Help Save Emad, an Iranian Dissident Who Was Tortured After Obama Signed the Nuclear Deal

I just want you to know that I am going to keep fighting ‘til the last minute. I am not quitting this, not now.

I wrote looking at my watch, Maybe an hour and a half left at most. Emad was encouraging me to drop everything and to go to sleep, but I refused. But inside, I thought it was over.

Emad could not see my despair, but I felt imminent disaster, which seemed particularly bitter because we were so close to our goal and had been through so much in the last few months. Still, I told Emad, and myself:

I owe you nothing less than to keep doing the best I can until the last minute. That’s the only thing that I can do -- not to give up until the end. And if I somehow messed up in the past, and brought about this current situation -- still more reason for me to keep trying until the very last minute.

I had spent the last 48 hours trying to raise thousands of dollars to rescue Emad, this being his seemingly final chance to escape Iran.


The intelligence services were after him; we knew that they were searching for him from the communications with his family. Although he had relocated from Teheran, he could easily be uncovered any minute and all would be lost. The sum of money I had to raise was enormous, and the several big donors that I had initially relied upon to secure this possibility failed to come through in time. I went through 48 hours of insanity, which included calling completely random individuals on the phone in the middle of the night and desperately appealing for whatever small sums of money they could donate.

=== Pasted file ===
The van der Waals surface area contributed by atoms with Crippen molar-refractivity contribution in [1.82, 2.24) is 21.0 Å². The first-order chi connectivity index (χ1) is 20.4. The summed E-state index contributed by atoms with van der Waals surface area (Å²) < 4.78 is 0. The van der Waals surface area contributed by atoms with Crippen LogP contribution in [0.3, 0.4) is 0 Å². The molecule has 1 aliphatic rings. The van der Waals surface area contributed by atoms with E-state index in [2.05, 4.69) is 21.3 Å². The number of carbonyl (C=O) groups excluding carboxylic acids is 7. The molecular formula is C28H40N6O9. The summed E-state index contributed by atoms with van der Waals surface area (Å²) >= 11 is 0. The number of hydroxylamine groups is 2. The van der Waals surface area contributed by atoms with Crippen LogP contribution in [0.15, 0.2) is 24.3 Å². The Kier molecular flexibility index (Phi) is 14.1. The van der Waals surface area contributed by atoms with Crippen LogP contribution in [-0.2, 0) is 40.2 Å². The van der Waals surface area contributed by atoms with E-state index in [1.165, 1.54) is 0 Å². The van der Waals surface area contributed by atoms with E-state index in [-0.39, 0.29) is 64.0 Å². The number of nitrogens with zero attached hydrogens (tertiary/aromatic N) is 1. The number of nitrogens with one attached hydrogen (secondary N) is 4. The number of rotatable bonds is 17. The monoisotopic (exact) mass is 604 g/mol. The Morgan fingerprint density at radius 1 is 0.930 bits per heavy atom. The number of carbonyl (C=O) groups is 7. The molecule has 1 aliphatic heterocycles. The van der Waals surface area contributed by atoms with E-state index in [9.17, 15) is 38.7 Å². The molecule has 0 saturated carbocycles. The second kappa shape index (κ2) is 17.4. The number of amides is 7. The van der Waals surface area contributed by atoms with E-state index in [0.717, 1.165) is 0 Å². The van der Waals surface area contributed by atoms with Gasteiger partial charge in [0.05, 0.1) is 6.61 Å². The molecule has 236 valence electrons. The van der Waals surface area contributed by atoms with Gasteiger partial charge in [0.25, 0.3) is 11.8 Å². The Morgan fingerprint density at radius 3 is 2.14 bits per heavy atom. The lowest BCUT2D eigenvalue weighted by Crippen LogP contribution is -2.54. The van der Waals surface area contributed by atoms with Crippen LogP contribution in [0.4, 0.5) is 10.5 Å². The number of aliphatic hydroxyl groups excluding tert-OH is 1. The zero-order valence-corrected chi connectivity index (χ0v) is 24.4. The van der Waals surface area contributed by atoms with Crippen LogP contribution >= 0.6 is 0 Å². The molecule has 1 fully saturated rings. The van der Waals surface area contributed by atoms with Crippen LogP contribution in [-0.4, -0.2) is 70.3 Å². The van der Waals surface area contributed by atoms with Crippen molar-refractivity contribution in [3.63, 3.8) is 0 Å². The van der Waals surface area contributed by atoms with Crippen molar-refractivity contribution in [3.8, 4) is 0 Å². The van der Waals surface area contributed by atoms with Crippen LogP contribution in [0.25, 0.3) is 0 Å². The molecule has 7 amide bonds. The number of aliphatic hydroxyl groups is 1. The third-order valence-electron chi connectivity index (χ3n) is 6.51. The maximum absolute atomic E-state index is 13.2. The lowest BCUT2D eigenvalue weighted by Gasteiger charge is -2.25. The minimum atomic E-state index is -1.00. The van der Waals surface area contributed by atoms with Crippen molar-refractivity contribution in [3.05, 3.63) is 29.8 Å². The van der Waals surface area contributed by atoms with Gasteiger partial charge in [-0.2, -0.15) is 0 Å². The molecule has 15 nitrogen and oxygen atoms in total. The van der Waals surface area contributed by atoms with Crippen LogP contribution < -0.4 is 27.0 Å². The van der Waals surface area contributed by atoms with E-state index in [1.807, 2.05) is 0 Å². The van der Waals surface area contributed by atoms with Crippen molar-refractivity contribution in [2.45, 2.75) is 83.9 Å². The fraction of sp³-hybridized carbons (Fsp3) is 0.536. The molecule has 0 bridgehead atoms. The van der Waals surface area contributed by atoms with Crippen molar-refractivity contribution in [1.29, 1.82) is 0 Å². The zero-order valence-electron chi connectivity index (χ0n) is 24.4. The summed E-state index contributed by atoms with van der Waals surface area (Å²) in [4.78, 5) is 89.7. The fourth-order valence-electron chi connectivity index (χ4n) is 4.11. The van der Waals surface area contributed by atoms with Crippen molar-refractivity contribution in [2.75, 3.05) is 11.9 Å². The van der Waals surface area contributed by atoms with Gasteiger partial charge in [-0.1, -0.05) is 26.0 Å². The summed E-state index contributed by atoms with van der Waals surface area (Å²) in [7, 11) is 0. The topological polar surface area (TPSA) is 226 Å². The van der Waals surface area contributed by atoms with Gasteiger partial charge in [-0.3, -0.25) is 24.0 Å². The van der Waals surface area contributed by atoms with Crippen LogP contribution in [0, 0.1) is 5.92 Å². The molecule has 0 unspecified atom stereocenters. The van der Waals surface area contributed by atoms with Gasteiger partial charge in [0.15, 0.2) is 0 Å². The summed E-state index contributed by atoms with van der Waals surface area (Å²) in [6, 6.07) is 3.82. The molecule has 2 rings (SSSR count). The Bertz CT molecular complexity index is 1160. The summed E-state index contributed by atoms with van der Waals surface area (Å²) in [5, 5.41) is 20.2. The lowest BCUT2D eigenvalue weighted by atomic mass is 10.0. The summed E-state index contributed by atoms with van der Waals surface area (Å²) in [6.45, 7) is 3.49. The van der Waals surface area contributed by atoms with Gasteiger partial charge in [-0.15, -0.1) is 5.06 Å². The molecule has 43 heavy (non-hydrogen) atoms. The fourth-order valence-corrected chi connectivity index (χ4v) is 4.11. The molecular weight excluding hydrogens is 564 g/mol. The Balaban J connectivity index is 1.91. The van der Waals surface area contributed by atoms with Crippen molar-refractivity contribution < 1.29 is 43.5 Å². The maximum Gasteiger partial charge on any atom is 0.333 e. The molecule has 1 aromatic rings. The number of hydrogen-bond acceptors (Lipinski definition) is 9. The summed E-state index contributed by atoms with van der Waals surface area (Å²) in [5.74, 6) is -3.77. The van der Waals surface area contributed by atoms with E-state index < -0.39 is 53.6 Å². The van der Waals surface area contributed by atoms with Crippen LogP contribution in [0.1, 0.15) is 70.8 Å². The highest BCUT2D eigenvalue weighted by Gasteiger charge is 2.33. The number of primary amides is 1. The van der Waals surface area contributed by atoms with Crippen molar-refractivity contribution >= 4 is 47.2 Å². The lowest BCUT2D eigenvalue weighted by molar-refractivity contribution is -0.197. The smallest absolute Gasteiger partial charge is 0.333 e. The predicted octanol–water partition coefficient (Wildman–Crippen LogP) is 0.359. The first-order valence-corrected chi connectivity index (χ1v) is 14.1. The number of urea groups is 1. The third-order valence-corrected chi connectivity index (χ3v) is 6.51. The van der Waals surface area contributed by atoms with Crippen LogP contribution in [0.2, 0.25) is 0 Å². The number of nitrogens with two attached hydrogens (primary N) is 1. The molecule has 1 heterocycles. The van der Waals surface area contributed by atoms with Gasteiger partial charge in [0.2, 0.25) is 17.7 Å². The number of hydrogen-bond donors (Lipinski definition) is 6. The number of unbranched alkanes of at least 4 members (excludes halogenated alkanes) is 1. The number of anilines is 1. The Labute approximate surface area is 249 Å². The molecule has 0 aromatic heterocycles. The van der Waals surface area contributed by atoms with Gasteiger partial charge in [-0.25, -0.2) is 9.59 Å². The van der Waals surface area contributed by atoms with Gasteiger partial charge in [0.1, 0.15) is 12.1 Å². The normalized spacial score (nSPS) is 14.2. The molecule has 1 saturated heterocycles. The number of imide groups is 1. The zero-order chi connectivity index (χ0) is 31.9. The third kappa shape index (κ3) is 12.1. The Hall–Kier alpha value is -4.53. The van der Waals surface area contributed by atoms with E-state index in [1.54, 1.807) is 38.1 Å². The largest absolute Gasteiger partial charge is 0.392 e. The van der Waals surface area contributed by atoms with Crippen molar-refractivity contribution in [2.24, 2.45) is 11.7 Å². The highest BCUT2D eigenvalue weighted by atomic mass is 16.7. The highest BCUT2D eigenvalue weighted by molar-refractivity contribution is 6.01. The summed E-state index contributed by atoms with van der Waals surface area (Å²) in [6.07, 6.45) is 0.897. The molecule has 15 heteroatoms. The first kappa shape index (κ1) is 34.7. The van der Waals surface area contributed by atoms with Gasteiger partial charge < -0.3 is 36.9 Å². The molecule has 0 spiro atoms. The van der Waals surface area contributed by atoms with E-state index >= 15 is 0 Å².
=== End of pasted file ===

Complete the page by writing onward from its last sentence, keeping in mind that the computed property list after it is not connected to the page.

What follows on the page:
Surprisingly, a number of pledges came through, among dropped phone calls and curses from people who did not appreciate being awakened at 2:00 a.m. with desperate pleas for money. The full sum still failed to materialize.

Then -- a sudden extension of the deadline. Even though I was only given a few more hours, we knew we could get it done.

In late March of 2015, I first connected with Emad (Emadeddin) Tayefeh, a young Iranian dissident filmmaker/animator, on, a social media platform that matches human rights help-seekers with those offering assistance. It is run by an organization called Advancing Human Rights. Emad was living in Teheran and working clandestinely on a human rights documentary commissioned in 2011 by his mentor, famed director-turned-activist Mohammed Nourizad, known for founding a human rights organization called Eshgh.

Emad was looking for a way to leave the country and come to the United States while finishing the film. I found his story moving and heartbreaking. Over the next few months, we became close friends, scheming his escape and discussing Iranian politics and international indifference while also sharing family stories and culinary ruminations.

In April we were supposed to meet to discuss next steps when Emad messaged me to say he had been badly beaten.